Schumer Says Trump Will Cause a Recession if He Doesn’t Fund the Gateway Project

Sen. Charles Schumer at a press conference attacking then-candidate Donald Trump in May.

Sen. Charles Schumer at a press conference attacking then-candidate Donald Trump in May. Chip Somodevilla/Getty Images

Sen. Charles Schumer urged President-elect Donald Trump today to maintain the Obama administration’s commitment to a $24 billion plan to rebuild and expand the train tunnels linking New York and New Jersey—or risk cratering the economy if and when the existing passageway becomes unusable.

The incoming Democratic Senate minority leader joined Sen. Cory Booker and Sen. Robert Menendez of New Jersey, and Amtrak Chairman Anthony Coscia at a breakfast of the Association for a Better New York this morning to discuss the status of the Gateway project. Unlike a previous project, Access to the Region’s core, Gateway appears to have survived several rounds of political infighting, as the Port Authority of New York and New Jersey and federal government-owned Amtrak have each agreed to kick in $35 million to begin planning and construction.

Booker described how the Department of Transportation has fast-tracked the necessary environmental studies, and Schumer outlined how surplus revenues from the Acela corridor would underwrite the bonding—so long as Trump and incoming Secretary of Transportation Elaine Chao support the plan.

“As we are all sitting here today, we’re in good shape. The question—the $64,000 question—how will the new administration react to all of this? And this will be the first test of the Trump administration, in its commitment to New York City, and its commitment to infrastructure,” said Schumer. “If we don’t build this, and these tunnels fail, the whole economy will collapse. There will be a deep recession in the New York metropolitan area, and a recession probably in the whole country.”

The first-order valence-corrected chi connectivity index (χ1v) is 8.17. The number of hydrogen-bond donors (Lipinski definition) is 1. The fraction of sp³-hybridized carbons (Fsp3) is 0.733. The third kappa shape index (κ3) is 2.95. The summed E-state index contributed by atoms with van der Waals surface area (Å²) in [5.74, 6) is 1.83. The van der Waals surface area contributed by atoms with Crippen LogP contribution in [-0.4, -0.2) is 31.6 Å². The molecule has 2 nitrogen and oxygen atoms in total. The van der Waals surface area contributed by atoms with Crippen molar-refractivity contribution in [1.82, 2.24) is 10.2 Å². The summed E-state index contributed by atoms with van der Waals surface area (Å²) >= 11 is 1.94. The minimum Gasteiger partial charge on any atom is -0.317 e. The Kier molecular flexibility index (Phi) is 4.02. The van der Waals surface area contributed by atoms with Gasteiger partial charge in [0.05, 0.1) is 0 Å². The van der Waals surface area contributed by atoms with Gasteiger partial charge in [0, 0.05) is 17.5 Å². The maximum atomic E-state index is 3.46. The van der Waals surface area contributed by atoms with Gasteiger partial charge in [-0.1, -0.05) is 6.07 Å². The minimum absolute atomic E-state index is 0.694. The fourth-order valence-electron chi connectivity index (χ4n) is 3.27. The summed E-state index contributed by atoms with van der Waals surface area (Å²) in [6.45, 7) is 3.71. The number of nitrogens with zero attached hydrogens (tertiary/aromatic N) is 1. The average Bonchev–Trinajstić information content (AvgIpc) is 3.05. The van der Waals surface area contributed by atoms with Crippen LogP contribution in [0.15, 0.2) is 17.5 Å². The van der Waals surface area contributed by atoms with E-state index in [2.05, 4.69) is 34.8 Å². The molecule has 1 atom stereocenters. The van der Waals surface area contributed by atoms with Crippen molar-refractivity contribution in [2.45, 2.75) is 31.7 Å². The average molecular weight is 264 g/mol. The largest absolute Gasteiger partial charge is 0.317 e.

The senator, poised to become the most powerful Democrat in Republican-occupied Washington, highlighted that the existing tunnels are roughly a century old and suffered severe erosion during 2012’s Hurricane Sandy. And he noted millions of people, representing millions of dollars and millions of jobs, use the current structures each year.

“So much of our national economy depends on the Northeast, and these tunnels could collapse—fail, I’m not supposed to use the word collapse, because there’s no danger for your constituents, Bob, in taking them now,” Schumer said, addressing Menendez. “But if they fail, the economy would just plummet.”

“You can say this unequivocally: this is the most important public infrastructure project in America, bar none,” he continued.

Schumer said he had seen some “positive indications” from Trump, a longtime donor to his political campaigns. He recalled a recent phone conversation in which the president-elect reaffirmed his commitment to a $1 trillion infrastructure program.

But Trump’s plan calls not for large government expenditures, but for tax breaks to investors who sink money into public goods, and for allowing those investors to charge riders tolls to recoup their stakes.

This, Schumer warned, would prove insufficient to a project of Gateway’s scale.

“We need a commitment, a broad-scale commitment from President-elect Trump for infrastructure—there’s some initial good signs that’s one of the areas where he might actually expand federal government growth—and second, we need to make sure that our federal DOT keeps up the same commitment to Gateway that the previous DOT secretary had. And that’s going to be our job, to try and persuade him,” he said. “And we need this project to have the number one focus of the Secretary of Transportation.”

Trump’s transition team did not respond to requests for comment. Chao, who served as Secretary of Labor under former President George W. Bush, is married to Republican Senate Majority Leader Mitch McConnell.

Disclosure: Donald Trump is the father-in-law of Jared Kushner, the publisher of Observer Media.

Schumer Says Trump Will Cause a Recession if He Doesn’t Fund the Gateway Project